I am sending a letter to a Tulsa state court judge asking him to enter default judgment on a counterclaim complaint that Stilley filed in litigation brought against himself and others. The rogue federal agents who stole $2,000 from Lindsey Springer also recruited certain of their victims to bring the lawsuit, to harass Stilley and Springer as they defended the criminal charges. The government has so far protected their puppets from having a judgment entered against them on my counterclaim complaint. This letter explains why the refusal to consider my motion for default is contrary to well established legal principals, and asks the judge to promptly enter the default judgment I requested a year ago. To read the blog post (which contains access to the letter)…

It has been often said that in war, money is the worst of all contraband, because it commands everything else. The criminal case against Lindsey Springer and Oscar Stilley is but a single front in the Department of Justice’ ongoing, pervasive war against the rule of law. The corruptionists who drove the criminal prosecution are keenly aware of both of the foregoing facts. Thus, they have engaged in a scorched earth campaign calculated to destroy every morsel that either of us might find to sustain our legal defense. This blog post relates to one of the many financial assaults by these remorseless thieves, and sets forth facts indicating that they have been able to secure the co-operation of state authorities in support of their unlawful purposes.

Eddy and Judy Patterson filed a lawsuit against Oscar Stilley and others in 2005. After much footdragging, a 2008 refiling of the complaint was served on Stilley in early 2009. Stilley counterclaimed for a substantial sum in legal fees related mostly to the preparation of the very appellat brief that caused Judy Patterson to be released from prison.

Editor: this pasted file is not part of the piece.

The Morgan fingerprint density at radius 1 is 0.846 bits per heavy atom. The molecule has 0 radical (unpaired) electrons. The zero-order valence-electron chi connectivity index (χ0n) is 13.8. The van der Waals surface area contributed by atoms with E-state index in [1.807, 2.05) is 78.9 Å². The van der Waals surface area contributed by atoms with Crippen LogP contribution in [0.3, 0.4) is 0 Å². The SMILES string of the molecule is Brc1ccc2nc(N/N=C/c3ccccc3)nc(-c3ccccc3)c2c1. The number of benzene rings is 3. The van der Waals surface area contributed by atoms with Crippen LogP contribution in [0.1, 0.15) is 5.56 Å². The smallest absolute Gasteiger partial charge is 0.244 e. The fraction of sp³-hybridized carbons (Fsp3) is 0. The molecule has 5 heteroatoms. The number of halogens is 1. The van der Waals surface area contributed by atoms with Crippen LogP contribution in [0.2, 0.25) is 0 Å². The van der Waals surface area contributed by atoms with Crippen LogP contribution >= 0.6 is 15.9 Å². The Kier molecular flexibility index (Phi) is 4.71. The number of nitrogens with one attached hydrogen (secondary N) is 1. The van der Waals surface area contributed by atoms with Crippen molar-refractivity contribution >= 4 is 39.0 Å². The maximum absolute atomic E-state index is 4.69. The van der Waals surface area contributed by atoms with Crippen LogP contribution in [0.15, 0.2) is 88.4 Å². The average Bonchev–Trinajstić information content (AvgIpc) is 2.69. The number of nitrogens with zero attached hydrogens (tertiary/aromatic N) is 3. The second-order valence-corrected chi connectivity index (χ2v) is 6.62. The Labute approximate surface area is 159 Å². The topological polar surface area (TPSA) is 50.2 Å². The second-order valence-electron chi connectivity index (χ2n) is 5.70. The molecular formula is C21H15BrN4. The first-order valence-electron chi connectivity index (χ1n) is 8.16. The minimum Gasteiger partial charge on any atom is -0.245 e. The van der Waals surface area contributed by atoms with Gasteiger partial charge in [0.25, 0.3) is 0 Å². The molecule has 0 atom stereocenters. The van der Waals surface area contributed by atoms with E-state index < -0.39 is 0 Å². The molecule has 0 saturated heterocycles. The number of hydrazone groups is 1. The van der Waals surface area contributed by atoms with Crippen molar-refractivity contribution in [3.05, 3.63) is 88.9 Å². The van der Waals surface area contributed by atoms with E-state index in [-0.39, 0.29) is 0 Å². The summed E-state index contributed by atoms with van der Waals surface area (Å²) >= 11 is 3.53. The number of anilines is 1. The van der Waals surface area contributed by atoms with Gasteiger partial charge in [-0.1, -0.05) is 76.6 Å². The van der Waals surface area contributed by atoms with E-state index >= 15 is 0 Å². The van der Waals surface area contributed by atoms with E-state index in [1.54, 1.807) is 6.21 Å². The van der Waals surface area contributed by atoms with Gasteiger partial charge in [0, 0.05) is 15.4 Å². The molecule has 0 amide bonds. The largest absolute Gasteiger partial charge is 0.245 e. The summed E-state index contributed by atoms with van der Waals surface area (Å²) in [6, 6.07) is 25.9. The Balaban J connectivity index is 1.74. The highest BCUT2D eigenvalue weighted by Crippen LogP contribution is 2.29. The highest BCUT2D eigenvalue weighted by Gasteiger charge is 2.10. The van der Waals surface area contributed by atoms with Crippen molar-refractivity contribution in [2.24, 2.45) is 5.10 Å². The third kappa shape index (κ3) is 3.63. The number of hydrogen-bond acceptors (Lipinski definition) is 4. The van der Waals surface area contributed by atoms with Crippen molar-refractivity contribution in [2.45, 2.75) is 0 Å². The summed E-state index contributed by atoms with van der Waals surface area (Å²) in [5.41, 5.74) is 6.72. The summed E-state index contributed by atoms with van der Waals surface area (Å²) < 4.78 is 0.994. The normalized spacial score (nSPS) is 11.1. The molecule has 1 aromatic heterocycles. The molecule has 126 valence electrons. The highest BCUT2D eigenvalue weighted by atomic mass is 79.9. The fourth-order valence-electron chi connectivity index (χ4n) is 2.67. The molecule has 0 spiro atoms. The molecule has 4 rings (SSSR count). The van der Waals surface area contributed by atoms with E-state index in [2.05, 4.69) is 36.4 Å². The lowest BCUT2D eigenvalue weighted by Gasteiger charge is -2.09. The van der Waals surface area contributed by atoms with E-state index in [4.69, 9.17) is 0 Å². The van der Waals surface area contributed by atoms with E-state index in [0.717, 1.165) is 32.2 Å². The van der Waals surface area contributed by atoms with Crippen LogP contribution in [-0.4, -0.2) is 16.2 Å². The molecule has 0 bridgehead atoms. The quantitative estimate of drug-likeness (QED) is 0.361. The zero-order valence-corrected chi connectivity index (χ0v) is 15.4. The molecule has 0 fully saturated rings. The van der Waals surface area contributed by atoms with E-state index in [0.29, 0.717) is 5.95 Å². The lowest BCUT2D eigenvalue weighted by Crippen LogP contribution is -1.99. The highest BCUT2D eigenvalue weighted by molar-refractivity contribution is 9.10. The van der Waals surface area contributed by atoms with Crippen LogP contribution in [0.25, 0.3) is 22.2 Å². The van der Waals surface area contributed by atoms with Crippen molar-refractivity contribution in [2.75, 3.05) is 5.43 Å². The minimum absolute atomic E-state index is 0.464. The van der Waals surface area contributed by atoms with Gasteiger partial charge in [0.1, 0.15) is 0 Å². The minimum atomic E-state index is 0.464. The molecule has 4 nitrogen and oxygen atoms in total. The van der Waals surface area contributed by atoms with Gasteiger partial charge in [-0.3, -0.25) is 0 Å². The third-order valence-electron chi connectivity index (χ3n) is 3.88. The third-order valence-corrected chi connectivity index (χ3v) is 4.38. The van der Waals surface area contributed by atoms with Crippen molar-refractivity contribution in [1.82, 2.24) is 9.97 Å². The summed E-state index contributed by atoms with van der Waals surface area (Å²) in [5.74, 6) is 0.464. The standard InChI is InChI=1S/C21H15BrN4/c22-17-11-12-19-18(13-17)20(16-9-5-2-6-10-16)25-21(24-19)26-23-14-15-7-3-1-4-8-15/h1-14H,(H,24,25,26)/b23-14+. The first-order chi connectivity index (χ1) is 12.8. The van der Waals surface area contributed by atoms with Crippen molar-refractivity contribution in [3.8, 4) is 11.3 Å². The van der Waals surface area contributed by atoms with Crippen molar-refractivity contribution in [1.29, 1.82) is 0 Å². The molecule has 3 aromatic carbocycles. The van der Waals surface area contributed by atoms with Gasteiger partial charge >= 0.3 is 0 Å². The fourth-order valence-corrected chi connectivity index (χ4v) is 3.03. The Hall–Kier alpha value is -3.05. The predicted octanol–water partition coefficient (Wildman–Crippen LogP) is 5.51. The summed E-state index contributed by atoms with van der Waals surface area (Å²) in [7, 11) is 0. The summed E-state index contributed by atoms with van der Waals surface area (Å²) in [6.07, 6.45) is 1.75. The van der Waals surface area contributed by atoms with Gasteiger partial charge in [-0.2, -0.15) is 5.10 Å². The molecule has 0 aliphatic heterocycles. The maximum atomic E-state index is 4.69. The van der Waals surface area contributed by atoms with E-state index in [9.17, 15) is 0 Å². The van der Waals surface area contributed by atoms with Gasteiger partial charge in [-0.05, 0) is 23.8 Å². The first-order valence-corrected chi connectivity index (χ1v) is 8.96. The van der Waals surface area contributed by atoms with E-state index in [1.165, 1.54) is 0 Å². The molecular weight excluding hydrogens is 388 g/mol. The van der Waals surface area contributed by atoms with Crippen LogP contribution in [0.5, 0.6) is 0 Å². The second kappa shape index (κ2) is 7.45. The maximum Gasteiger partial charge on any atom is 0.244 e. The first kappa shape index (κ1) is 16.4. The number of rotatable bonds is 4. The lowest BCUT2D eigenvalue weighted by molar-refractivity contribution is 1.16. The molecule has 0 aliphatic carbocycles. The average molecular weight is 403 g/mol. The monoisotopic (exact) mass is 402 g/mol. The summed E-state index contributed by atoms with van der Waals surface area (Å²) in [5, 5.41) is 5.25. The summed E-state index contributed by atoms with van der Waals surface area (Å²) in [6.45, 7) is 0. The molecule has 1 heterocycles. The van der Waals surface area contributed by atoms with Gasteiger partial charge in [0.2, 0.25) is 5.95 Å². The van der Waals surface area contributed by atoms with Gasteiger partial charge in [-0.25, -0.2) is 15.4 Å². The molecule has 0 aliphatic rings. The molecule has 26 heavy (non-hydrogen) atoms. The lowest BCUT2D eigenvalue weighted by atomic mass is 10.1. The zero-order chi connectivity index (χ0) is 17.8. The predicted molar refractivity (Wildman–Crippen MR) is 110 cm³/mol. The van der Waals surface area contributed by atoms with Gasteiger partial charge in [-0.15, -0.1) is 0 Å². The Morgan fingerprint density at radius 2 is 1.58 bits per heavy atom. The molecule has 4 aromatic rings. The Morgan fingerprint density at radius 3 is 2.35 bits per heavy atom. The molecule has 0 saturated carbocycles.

On the 2nd day of the federal criminal trial in October of 2009, Judge Deborah Shallcross (retired earlier this year) dismissed the Pattersons’ state court civil complaint, along with Stilley’s counterclaim complaint, without any notice to Stilley. Stilley refiled the counterclaim, paid the fee, and moved for default judgment. In response to Stilley’s repeated inquiries, Shallcross’ personnel said the motion for default was simply awaiting a decision of the court. Shallcross waited until the 2nd day of the criminal sentencing hearing April 21-23 of 2010, and reissued a dismissal of the Patterson complaint.

Believe what you will, but I conclude that Shallcross’ original action in dismissing my complaint on the 2nd day of my criminal trial, with no notice to me either before or after the entry of the order, was calculated. Whatever question was in my mind was erased by 1) her refusal to act on my subsequent motion for default for two months despite polite entreaty, 2) entry of an order apparently for the purpose of making me believe that my counterclaim was vacated or dismissed, 3) timing the order for the 2nd day of a sentencing hearing, and the day before I went to jail. When all these facts are taken together, the “co-incidences” are too much to ascribe to chance.

Shallcross’ personnel claimed that the counterclaim complaint was also “vacated.” This letter to the successor judge, Honorable Carlos J. Chappelle, explains 1) why that could not have legally happened, 2) that the docket doesn’t support this theory, and 3) why I say that it never happened at all, and that the motion for default thus remains pending.

Fundamental due process considerations require the prompt entry of the default judgment in favor of Stilley and against the Pattersons. Read the letter here…

Letter to Judge Chappelle-030311

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